Card club wins permanent license

The California Gambling Control Commission granted Colma’s Lucky Chances card room a permanent license Thursday and found it in compliance with a state-imposed $200 betting limit, even as the club is preparing to fight that limit in court.

Lucky Chances attorney Michael Franchetti plans to go back before the commission to get the $200 cap removed after the certification of an April 11 election in which Colma voters overwhelmingly voted to allow no-limits betting.

If the commission won’t remove the cap, Franchetti says he will file a lawsuit to have a court review the decision. Certification of the election is expected next week.

“They’re willing, of course, to hear us, so it was all I could ask for,” Franchetti said.

The dispute with state gambling officials stems from a 1996 state moratorium on expanded gaming that prohibits increases in betting limits. While Colma voters approved a cap on betting in 1993, before the card room opened, the City Council voted to remove that cap before the club’s opening in 1998.

The state attorney general did not rule the City Council’s vote improper until after the club had been operating seven years. In December the commission gave Lucky Chances’ a four-month provisional renewal on its permit in response to the ruling, finding that the club needed to adopt a $200 limit to comply with state law.

Dave Hyams, a spokesman for the rival card club Artichoke Joe’s, said certification of the election is irrelevant because of a 1996 moratorium on expanded gaming that includes increased betting limits.

“The $200 limit is still the legal limit … regardless of the election,” Hyams said.

While voters may have supported that limit in 1993, however, they have since changed their minds. Taxes from Lucky Chances funds one-third of the city budget, which includes a new police station, new museum and free cable. This year, the town budgeted $3.8 million from the club for its $12 million 2005-06 budget. It stands to lose $1.8 million of that money if the limits stand.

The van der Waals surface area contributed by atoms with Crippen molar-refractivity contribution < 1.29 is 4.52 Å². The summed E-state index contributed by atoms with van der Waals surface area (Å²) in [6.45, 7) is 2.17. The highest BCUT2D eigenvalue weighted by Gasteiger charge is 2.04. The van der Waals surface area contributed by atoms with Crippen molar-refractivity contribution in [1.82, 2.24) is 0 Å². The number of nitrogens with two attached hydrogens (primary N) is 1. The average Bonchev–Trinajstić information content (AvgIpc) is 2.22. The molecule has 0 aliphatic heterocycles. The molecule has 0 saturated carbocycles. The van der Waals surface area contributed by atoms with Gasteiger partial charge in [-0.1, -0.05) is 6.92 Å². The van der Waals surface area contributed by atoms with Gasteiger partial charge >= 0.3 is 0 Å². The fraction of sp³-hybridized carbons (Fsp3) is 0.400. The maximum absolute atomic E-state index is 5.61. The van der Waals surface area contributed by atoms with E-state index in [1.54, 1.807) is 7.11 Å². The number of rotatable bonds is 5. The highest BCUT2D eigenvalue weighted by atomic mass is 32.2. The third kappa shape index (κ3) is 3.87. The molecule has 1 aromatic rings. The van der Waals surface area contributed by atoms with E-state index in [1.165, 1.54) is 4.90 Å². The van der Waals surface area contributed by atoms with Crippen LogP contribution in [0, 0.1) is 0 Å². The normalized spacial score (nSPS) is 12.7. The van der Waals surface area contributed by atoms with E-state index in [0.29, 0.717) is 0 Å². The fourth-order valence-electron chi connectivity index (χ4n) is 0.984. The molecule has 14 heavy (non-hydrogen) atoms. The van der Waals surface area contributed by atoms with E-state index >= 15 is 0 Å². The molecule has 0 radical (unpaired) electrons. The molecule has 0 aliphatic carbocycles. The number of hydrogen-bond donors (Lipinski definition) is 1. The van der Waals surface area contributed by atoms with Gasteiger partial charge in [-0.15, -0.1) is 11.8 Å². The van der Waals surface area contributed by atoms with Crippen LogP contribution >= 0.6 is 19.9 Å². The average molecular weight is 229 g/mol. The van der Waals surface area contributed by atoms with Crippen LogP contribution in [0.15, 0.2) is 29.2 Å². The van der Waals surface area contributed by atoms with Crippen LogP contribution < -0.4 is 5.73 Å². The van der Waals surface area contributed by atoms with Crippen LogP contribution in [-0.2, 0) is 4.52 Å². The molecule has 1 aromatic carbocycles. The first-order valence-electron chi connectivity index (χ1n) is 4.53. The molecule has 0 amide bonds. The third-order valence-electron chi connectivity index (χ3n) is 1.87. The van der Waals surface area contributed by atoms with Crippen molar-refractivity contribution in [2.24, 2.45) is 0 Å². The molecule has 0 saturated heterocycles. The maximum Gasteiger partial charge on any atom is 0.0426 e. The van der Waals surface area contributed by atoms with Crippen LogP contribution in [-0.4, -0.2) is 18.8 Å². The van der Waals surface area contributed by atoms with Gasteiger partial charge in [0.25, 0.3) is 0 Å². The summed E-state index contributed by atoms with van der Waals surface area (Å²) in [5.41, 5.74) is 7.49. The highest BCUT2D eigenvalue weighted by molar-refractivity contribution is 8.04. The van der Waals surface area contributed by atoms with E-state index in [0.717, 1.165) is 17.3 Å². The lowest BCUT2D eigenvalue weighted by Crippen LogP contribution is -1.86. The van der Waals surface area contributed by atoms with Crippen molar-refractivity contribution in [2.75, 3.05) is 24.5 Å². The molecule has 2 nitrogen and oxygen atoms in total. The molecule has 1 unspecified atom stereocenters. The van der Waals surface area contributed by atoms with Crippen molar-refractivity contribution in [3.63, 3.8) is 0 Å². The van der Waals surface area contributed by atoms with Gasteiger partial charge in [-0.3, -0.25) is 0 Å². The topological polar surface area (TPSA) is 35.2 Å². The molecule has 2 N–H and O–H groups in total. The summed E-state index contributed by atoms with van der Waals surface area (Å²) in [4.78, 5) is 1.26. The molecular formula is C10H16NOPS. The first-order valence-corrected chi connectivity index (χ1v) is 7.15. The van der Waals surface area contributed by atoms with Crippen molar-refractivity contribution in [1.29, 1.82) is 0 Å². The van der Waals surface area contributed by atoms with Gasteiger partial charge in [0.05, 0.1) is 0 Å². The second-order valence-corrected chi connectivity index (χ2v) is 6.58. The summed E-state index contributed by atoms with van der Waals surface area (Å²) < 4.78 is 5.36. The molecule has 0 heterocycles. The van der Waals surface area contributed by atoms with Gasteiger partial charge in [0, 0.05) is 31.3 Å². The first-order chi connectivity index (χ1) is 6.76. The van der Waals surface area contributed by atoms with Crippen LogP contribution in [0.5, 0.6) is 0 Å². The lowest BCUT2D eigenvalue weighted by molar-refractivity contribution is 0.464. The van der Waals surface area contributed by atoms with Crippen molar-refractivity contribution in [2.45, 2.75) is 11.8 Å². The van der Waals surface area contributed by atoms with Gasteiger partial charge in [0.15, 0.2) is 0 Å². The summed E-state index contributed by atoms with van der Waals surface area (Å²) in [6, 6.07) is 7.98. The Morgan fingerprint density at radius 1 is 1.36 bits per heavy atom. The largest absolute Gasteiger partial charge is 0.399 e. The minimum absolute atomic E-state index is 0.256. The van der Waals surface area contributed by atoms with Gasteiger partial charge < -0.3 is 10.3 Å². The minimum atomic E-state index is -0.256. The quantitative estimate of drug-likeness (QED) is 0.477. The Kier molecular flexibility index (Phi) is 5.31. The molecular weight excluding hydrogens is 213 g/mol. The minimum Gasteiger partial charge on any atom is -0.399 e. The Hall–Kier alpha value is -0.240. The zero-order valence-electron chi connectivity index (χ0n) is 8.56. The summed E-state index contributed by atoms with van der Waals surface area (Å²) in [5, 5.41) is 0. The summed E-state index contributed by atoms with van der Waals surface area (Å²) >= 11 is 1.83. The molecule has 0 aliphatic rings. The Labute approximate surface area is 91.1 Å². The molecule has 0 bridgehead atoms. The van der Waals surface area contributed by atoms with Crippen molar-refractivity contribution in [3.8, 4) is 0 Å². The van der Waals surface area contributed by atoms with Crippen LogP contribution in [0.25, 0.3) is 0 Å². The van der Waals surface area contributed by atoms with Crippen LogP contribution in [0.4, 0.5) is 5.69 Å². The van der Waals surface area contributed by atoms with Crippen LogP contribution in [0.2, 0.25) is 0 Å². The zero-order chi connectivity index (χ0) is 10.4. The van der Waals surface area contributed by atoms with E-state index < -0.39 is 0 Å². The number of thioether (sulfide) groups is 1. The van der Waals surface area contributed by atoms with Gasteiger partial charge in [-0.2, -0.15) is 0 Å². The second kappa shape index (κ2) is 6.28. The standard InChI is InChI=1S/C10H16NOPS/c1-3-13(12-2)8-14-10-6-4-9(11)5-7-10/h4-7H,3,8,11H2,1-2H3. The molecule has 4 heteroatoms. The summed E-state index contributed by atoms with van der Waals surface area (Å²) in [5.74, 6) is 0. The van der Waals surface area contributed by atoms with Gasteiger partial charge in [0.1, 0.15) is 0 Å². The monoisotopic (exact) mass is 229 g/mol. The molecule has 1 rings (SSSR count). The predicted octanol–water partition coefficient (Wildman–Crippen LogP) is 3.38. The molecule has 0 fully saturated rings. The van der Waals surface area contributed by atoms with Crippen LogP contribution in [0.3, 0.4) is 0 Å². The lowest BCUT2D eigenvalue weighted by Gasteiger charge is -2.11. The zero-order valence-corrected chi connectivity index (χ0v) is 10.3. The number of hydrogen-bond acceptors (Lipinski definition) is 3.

High-stakes gambling still goes on at Lucky Chances, where bettors can make multiple $200 bets instead of one large one in poker.

kwilliamson@examiner.comBay Area NewsLocal

Just Posted

San Francisco supervisors are considering plans to replace trash cans — a “Renaissance” garbage can is pictured on Market Street — with pricey, unnecessary upgrades. (Kevin N. Hume/The Examiner)
San Francisco must end ridiculous and expensive quest for ‘pretty’ trash cans

SF’s unique and pricey garbage bins a dream of disgraced former Public Works director

The Hotel Whitcomb on Market Street was one of many hotels that took in homeless people as part of The City’s shelter-in-place hotel program during the pandemic.<ins> (Kevin N. Hume/The Examiner)</ins>
Closing hotels could disconnect hundreds from critical health care services

‘That baseline of humanity and dignity goes a long way’

Pachama, a Bay Area startup, is using technology to study forests and harness the carbon-consuming power of trees. (Courtesy Agustina Perretta/Pachama)
Golden Gate Park visitors may take a survey about options regarding private car access on John F. Kennedy Drive, which has been the subject of controversy during the pandemic.<ins> (Kevin N. Hume/S.F. Examiner)</ins>
Your chance to weigh in: Should JFK remain closed to cars?

Host of mobility improvements for Golden Gate Park proposed

Dreamforce returned to San Francisco in person this week – but with a tiny sliver of past attendance. (Courtesy Salesforce)
Dreamforce returns with hundreds on hand, down from 170,000 in the past

High hopes for a larger Salesforce conference shriveled during the summer

Most Read